In order to sustain the project, the community agreed that those doing vocational training would contribute as little as 5 dollars per month as motivation for the volunteer teachers, instead of 30 dollars per month they would otherwise pay in Arusha town which is about 10 Kilometers away from the village, without counting transport and meals. Many of them do not have the means to raise that amount. Some of the girls who had been going to town for classes whenever they could raise the fees have now opted for the Center, which is a few hundred meters from their houses in the village. We have already started seeing the fruits of the project.

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The students doing revising for their examinations are only required to pay half a dollar monthly subscription. All are issued with Subscription cards. We hope and project that as time goes, the project will be able to run and sustain itself. We also are continuing with the registration process so that in future the learners can acquire relevant certificates and be able to look for formal employment.

In the future, we would like to expand and increase the courses offered to include catering, language classes and other indoor practical courses that will directly impact the lives of the local community. We want to most sincerely thank KIPEKEE, SVD Spanish Mission Secretariat, Techny Mission Office, and Friends from Madrid, Nairobi, and Arusha who have contributed to making this project kick-off.


Fr, Lawrence Muthee, SVD

Project Coordinator

Twentieth Sunday in Ordinary Time year c | by Wojciech Szypula

Sermon on Mount

First Reading: Jeremiah 38:4–6, 8–10; Psalm: 40:2–4, 18; Second Reading: Hebrews 12:1–4; Gospel: Luke 12:49–53

 Psalm 40:2–4, 18

I waited patiently for the Lord;

he inclined to me and heard my cry.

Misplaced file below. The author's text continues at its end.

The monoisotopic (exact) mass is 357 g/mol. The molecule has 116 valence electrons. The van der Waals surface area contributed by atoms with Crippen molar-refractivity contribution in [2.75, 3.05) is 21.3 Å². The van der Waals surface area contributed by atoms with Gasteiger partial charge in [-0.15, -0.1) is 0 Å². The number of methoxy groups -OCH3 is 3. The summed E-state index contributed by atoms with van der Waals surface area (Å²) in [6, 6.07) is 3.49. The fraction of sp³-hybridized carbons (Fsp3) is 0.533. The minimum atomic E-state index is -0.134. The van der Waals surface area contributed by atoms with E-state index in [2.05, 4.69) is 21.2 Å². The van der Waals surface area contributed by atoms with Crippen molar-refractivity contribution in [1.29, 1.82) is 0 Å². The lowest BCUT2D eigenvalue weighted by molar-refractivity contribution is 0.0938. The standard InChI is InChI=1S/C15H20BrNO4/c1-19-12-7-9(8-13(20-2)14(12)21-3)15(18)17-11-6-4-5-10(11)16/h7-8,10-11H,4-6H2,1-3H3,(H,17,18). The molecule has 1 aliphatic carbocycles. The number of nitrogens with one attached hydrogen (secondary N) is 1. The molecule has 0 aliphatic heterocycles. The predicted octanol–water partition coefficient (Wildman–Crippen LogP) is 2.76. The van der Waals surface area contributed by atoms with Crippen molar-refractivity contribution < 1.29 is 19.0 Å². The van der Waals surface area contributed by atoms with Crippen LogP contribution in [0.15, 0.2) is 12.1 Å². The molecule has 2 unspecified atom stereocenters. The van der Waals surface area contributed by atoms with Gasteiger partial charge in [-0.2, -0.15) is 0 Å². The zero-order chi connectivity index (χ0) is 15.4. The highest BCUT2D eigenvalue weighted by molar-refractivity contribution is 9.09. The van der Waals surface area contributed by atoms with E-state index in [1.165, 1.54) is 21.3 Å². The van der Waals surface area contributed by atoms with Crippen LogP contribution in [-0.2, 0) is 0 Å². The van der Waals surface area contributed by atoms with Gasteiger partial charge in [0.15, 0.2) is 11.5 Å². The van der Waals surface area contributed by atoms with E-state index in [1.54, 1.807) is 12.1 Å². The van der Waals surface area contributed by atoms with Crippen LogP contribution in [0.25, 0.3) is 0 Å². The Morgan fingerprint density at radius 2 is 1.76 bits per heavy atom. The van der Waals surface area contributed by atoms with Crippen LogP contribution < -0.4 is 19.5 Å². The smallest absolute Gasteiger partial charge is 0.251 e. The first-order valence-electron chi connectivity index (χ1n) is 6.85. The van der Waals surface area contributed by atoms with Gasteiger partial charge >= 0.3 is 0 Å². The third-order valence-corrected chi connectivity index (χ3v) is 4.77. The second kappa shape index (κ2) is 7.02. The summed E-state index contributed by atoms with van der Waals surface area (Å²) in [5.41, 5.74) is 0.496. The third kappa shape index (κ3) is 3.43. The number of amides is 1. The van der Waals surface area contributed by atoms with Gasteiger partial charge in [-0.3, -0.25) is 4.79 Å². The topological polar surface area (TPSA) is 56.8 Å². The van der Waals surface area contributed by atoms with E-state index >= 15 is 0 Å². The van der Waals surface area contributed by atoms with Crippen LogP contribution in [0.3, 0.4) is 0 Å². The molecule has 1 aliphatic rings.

He drew me up from the desolate pit,

out of the miry bog,

and set my feet upon a rock,

making my steps secure.

He put a new song in my mouth,

a song of praise to our God.

Many will see and fear,

and put their trust in the Lord.

As for me, I am poor and needy,

but the Lord takes thought for me.

You are my help and my deliverer;

do not delay, O my God.

Reading the Word

First Reading:  Jeremiah 38:4–6, 8–10

 Then the officials said to the king, “This man ought to be put to death, because he is discouraging the soldiers who are left in this city, and all the people, by speaking such words to them. For this man is not seeking the welfare of this people, but their harm.” King Zedekiah said, “Here he is; he is in your hands; for the king is powerless against you.” So they took Jeremiah and threw him into the cistern of Malchiah, the king’s son, which was in the court of the guard, letting Jeremiah down by ropes. Now there was no water in the cistern, but only mud and Jeremiah sank in the mud.

So Ebed-Melech left the king’s house and spoke to the king, “My lord king, these men have acted wickedly in all they did to the prophet Jeremiah by throwing him into the cistern to die there of hunger, for there is no bread left in the city.” Then the king commanded Ebed-Melech the Ethiopian, “Take three men with you from here, and pull the prophet Jeremiah up from the cistern before he dies.”

Second Reading: Hebrews 12:1–4

Therefore, since we are surrounded by so great a cloud of witnesses, let us also lay aside every weight and the sin that clings so closely, and let us run with perseverance the race that is set before us, looking to Jesus the pioneer and perfecter of our faith, who for the sake of the joy that was set before him endured the cross, disregarding its shame, and has taken his seat at the right hand of the throne of God.